Researchers from the Karolinska Institute in Stockholm, Sweden found that the risk of stillbirth and infant death may be raised by mothers’ weight gain between pregnancies.
In the study – published December 2 in the journal the Lancet – the researchers looked at data on about 450,000 women who had been pregnant twice between 1992 and 2012.
They found that women whose weight gain remained stable between pregnancies were 50 percent less likely to have stillbirths, compared with those whose body mass index (BMI) got at least four points higher by the second pregnancy. For a woman who has an average height, four BMI points equates to 24 pounds (11 kilograms).
According to the researchers, women who had a normal body weight in their first pregnancies, or a body mass index less than 25, and who gained 13 to 24 pounds (6 to 11 kilograms) between pregnancies had a 27 to 60 percent higher risk of infant death.
However, among women who were already overweight during their first pregnancies, weight gain between the first and the second pregnancy was not linked to higher risk of stillbirth or infant death. In the study, the researchers define stillbirth as death of the foetus at twenty-eight weeks of pregnancy or later on.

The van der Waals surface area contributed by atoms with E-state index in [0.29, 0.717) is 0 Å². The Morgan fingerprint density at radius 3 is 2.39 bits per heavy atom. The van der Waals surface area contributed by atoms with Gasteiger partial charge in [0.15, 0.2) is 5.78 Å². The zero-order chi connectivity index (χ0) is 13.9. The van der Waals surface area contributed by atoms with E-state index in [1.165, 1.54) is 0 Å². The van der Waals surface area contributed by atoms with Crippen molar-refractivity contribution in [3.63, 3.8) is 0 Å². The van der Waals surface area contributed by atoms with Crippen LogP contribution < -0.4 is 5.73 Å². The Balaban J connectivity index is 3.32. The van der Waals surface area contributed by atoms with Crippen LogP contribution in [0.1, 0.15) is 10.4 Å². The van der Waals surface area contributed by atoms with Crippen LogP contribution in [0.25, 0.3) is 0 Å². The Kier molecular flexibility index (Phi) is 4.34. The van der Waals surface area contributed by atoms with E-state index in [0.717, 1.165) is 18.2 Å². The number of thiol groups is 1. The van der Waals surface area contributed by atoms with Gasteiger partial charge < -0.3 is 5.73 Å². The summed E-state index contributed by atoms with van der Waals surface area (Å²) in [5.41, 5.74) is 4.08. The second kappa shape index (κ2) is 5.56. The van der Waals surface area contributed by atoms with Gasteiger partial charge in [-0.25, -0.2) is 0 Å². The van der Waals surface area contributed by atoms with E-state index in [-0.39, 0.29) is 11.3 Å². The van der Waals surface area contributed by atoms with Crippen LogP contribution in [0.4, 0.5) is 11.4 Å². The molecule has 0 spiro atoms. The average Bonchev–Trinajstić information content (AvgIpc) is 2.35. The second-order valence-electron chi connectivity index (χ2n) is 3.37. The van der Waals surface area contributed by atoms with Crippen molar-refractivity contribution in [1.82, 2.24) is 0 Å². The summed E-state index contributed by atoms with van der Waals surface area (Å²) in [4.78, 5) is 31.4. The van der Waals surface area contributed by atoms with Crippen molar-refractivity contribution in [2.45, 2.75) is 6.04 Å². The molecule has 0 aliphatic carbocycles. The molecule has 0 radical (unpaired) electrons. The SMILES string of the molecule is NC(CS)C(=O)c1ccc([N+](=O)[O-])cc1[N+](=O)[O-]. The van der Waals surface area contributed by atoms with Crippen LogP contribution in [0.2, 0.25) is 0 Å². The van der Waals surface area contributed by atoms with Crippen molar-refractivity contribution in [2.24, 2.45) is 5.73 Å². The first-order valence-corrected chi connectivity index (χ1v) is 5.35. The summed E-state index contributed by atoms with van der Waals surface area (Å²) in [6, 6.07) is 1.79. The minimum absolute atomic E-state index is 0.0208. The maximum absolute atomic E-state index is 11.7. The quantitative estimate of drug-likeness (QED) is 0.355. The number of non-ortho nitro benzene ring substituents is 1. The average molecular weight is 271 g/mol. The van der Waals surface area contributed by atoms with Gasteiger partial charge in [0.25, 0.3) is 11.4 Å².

Children of overweight women who lost approximately 13 pounds (6 kilograms) or more between pregnancies, were 50 percent less likely to experience infant death in the first month of their lives, compared with children of overweight women who neither lost, nor gained weight between pregnancies.
The researchers from Sweden said that about 15 percent of the women in the study gained 13 pounds (6 kilograms) or more between the first and second pregnancy. Considerable weight gain before pregnancy needs to be prevented in both healthy and overweight women, and weight loss should be encouraged among overweight women.
Two out of 1,000 women who maintained a stable weight during pregnancy had infant deaths, and two out of 1,000 had stillbirths, the researchers noted. Among those who gained 24 pounds (11 kilograms) or more, three out of 1,000 had infant deaths and four out of 1,000 had stillbirths. Researchers said that overall the numbers were still relatively low.
Although the researchers are not sure exactly why weight gain between pregnancies may lead to higher risk of infant death or stillbirth, it is known that being overweight or obese increases the risk of birth defects and preterm birth.
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